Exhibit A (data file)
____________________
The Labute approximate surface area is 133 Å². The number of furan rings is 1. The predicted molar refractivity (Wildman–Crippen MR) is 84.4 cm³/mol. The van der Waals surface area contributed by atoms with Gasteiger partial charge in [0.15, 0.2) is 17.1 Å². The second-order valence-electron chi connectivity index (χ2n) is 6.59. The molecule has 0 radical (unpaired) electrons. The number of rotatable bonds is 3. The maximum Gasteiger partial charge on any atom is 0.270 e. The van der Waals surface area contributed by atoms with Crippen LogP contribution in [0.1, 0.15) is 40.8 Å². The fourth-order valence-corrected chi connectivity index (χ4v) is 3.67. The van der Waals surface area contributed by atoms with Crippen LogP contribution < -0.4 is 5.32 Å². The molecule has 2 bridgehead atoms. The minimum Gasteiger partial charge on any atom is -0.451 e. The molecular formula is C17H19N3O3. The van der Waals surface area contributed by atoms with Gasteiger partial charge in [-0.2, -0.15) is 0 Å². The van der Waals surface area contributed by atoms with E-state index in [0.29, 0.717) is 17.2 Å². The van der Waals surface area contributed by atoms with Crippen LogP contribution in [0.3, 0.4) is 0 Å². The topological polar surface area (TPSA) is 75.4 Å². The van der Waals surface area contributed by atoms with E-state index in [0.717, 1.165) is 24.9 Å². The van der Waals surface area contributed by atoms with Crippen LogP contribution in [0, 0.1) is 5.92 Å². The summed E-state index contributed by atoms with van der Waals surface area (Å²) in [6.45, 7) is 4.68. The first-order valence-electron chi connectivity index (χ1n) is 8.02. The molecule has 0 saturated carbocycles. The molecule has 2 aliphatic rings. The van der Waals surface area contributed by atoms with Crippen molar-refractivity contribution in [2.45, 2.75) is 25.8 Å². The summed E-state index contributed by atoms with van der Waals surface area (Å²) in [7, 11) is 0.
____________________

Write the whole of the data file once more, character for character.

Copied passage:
The Labute approximate surface area is 133 Å². The number of furan rings is 1. The predicted molar refractivity (Wildman–Crippen MR) is 84.4 cm³/mol. The van der Waals surface area contributed by atoms with Gasteiger partial charge in [0.15, 0.2) is 17.1 Å². The second-order valence-electron chi connectivity index (χ2n) is 6.59. The molecule has 0 radical (unpaired) electrons. The number of rotatable bonds is 3. The maximum Gasteiger partial charge on any atom is 0.270 e. The van der Waals surface area contributed by atoms with Crippen LogP contribution in [0.1, 0.15) is 40.8 Å². The fourth-order valence-corrected chi connectivity index (χ4v) is 3.67. The van der Waals surface area contributed by atoms with Crippen LogP contribution < -0.4 is 5.32 Å². The molecule has 2 bridgehead atoms. The minimum Gasteiger partial charge on any atom is -0.451 e. The molecular formula is C17H19N3O3. The van der Waals surface area contributed by atoms with Gasteiger partial charge in [-0.2, -0.15) is 0 Å². The van der Waals surface area contributed by atoms with E-state index in [0.29, 0.717) is 17.2 Å². The van der Waals surface area contributed by atoms with Crippen LogP contribution in [0.3, 0.4) is 0 Å². The topological polar surface area (TPSA) is 75.4 Å². The van der Waals surface area contributed by atoms with E-state index in [0.717, 1.165) is 24.9 Å². The van der Waals surface area contributed by atoms with Crippen LogP contribution in [0, 0.1) is 5.92 Å². The summed E-state index contributed by atoms with van der Waals surface area (Å²) in [6.45, 7) is 4.68. The first-order valence-electron chi connectivity index (χ1n) is 8.02. The molecule has 0 saturated carbocycles. The molecule has 2 aliphatic rings. The van der Waals surface area contributed by atoms with Crippen molar-refractivity contribution in [2.45, 2.75) is 25.8 Å². The summed E-state index contributed by atoms with van der Waals surface area (Å²) in [7, 11) is 0.